Range: This is how far current electric cars can go

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We checked how far you can get with electric cars that are currently on sale. At the top it looks very reassuring with over 600 kilometers (Tesla Model S 90D according to NEDC). But this also includes a purchase price of around 100,000 euros - every kilometer is expensive. In the meantime, not only Teslas have come a long way, as can be seen in our table.

Real consumption thanks to ams test round

Our table ranks according to the range determined in ams test rounds for electric cars . These values ​​are very realistic because they arose in practice on public roads. However, their comparability is limited, especially for cars from different segments. Why? auto motor und sport measures different vehicle classes in different laps - based on the assessment that e-cars with a range of up to 200 kilometers are mainly used in the city, those with a range of up to 300 kilometers are sometimes on the road and Electric cars with a range of at least 400 kilometers are likely to make long journeys on the motorway more often. The route profiles differ accordingly:

  1. Small E-circuit for ranges up to 200 km:
    Length: 33.4 km, difference in altitude: 288 m, -288 m, max. Incline: 14.3%, -9.4%,
    duration: 51 minutes, top speed: 80 km /h
  2. Medium E-lap for ranges from 201 km to 300 km:
    Length: 61.5 km, altitude difference: 497 m, - 499 m, max. Incline: 13%, -9.8%,
    Duration: 71 minutes, top speed: 80 km /h
  3. Large e-lap for a range of over 300 km:
    Length: 93.9 km, max. Altitude difference: 700 m, -702 m, max. Incline: 8.9%, -7.7%,
    Duration: 90 minutes, top speed: 120 km /h, including approx. 32 km of motorway

What is a Realistic consumption value?

The big question that not only those interested in electric cars, but all motorists have been asking themselves since there have been standardized test cycles and consumption data, is that of real consumption (and thusafter a realistic range). If the eleven-kilometer-long NEDC (New European Driving Cycle) has been providing a rough direction since 1992, the 23.25-kilometer-long WLTP (Worldwide Harmonized Light (-Duty) Vehicles Test Procedure) cycle, which has been gradually introduced since September 1, should be more realistic his. But: The actual range can vary depending on the traffic situation, driving style and weather conditions. In addition, the specification of the WLTP value is not yet mandatory and sometimes not allowed. Currently, NEDC values ​​are still predominantly in circulation, even if testing was carried out in the WLTP cycle. In other words, the WLTP data value obtained is calculated back to the NEDC value using a formula. Until all vehicle manufacturers communicate the WLTP data, customers will have to be content with the rather unrealistic NEDC values. According to the European Commission, this can still be done until 2021. Only then does the NEDC end.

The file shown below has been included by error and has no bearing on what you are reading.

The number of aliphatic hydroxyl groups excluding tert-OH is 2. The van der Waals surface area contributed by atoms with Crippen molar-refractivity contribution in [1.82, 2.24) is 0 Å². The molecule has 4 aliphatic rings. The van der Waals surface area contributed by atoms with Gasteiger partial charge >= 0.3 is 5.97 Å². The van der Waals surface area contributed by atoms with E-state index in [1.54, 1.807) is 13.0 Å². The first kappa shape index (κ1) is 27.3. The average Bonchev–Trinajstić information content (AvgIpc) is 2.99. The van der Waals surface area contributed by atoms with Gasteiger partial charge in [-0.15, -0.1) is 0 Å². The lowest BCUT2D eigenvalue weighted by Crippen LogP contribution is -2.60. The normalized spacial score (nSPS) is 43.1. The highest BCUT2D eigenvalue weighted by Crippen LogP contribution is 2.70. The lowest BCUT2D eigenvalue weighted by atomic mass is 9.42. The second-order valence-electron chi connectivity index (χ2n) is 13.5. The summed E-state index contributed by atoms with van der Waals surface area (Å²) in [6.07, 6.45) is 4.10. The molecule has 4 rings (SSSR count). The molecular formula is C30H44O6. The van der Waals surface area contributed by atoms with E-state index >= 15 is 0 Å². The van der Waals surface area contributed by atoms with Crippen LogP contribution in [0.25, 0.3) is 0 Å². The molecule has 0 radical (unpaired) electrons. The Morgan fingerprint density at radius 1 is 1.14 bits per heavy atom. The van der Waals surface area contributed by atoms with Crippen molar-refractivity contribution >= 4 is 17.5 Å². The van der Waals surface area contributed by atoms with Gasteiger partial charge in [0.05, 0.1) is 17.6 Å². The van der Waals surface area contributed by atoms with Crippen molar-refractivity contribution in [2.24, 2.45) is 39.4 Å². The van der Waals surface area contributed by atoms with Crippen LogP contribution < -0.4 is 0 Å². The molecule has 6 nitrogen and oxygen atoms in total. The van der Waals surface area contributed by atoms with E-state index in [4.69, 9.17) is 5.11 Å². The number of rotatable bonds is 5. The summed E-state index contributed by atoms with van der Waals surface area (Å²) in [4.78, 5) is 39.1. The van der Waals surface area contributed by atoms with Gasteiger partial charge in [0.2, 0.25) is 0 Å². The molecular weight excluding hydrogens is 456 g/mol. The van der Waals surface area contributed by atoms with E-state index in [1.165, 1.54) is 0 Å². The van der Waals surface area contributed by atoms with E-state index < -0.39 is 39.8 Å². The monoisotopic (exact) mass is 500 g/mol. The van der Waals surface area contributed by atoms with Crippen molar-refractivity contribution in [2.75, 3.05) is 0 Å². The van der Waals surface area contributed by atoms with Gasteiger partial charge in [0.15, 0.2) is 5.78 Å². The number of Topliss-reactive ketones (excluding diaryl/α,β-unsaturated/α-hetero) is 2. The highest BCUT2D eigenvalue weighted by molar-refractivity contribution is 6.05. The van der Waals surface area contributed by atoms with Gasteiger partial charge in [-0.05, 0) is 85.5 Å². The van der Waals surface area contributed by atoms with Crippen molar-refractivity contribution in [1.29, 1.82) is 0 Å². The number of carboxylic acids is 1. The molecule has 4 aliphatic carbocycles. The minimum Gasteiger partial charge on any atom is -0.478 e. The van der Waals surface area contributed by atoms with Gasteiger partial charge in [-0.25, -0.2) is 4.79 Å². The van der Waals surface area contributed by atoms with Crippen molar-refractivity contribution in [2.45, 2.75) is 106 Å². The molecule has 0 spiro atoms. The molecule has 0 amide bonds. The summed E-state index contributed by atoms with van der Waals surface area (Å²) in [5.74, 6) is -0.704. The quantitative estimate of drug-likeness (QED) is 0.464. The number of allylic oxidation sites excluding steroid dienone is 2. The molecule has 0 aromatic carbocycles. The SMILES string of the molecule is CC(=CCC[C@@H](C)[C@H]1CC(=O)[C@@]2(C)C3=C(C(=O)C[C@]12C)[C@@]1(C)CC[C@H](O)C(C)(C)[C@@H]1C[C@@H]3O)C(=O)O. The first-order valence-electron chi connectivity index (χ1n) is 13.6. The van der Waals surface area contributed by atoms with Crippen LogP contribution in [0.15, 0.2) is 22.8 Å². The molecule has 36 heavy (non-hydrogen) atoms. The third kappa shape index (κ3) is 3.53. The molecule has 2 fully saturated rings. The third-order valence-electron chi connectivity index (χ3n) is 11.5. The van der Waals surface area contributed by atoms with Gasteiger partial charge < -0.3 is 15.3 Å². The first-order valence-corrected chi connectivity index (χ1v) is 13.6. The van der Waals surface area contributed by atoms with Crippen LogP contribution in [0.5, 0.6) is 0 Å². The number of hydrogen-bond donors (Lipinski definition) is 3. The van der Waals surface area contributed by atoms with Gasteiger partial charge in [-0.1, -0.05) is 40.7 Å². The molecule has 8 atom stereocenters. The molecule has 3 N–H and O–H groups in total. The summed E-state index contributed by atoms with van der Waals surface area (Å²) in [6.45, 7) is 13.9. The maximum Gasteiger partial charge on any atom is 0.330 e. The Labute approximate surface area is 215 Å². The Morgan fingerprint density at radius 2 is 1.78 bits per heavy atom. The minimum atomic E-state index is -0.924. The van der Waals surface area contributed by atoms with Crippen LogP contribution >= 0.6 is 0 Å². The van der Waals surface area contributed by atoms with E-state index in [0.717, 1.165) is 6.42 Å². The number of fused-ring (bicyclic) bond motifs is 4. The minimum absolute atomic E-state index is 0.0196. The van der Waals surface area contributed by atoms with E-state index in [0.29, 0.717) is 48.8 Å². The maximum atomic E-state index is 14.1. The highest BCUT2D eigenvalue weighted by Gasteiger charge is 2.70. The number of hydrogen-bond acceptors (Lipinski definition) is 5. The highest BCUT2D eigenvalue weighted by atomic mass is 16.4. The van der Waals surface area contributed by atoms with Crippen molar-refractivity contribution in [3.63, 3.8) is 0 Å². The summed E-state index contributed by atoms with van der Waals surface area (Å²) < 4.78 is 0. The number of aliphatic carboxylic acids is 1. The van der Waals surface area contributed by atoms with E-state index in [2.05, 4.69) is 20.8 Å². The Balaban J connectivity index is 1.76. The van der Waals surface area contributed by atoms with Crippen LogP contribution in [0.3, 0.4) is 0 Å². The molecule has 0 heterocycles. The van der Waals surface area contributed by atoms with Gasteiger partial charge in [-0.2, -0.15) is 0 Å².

Battery capacity: consumption=range?

Decisive for the range of an electric car are - as with the combustion engine - the amount of energy carried and the consumption. However, there are significant differences in both sizes compared to gasoline or diesel models. First of all, electric cars can only carry comparatively little “fuel” because the energy density of even modern lithium-ion batteries is manageable. The energy content of the 90 kWh battery in the Tesla Model S mentioned above is only a good ten liters of premium petrol. The battery itself weighs around 700 kilograms. On the other hand, the electric car drives with significantly better efficiency. It can be 90 percent for an electric car, and just 25 percent for a gasoline-powered car. Taking this into account, the Model S drives with a 36-liter tank - rather scarce for a saloon with high horsepower. Hence the range fear of many motorists who are socialized with internal combustion engines and tanks of 40 to 100 liters.

The second difference is the consumption: As described above, it is considerably lower than with the combustion engine. However, it is also measured differently: All information relates to the kilowatt hours that have been charged into the battery because you have to pay for it. When charging, however, there are sometimes considerable losses because the battery has to be cooled or heated or the charging system also consumes energy. In other words, unlike with a combustion engine, the range of an electric car cannot simply be calculated by dividing the battery capacity ('tank volume') by the average consumption value. Only on the on-board computer in the electric car can you see how much power is drawn from the battery while driving. In terms of a combustion engine, this would mean that the driver would have to pay a liter or two more when refueling with a porous hose. Because they were sucked out of the pump, but not ended up in the tank.

About the difference betweenA look at the auto motor und sport database is enough to clarify the manufacturer's information and the realistic values ​​to be expected. Here the Opel Ampera-e has a range of 300 kilometers. According to the manufacturer, the Stromer should come almost twice as far with 520 kilometers. In the VW e-Golf (300 km) it was 271 kilometers in the test. Amazing: The Hyundai Kona Elektro has a measured range of 536 kilometers at auto motor und sport and thus even exceeds its own specification of 449 kilometers.


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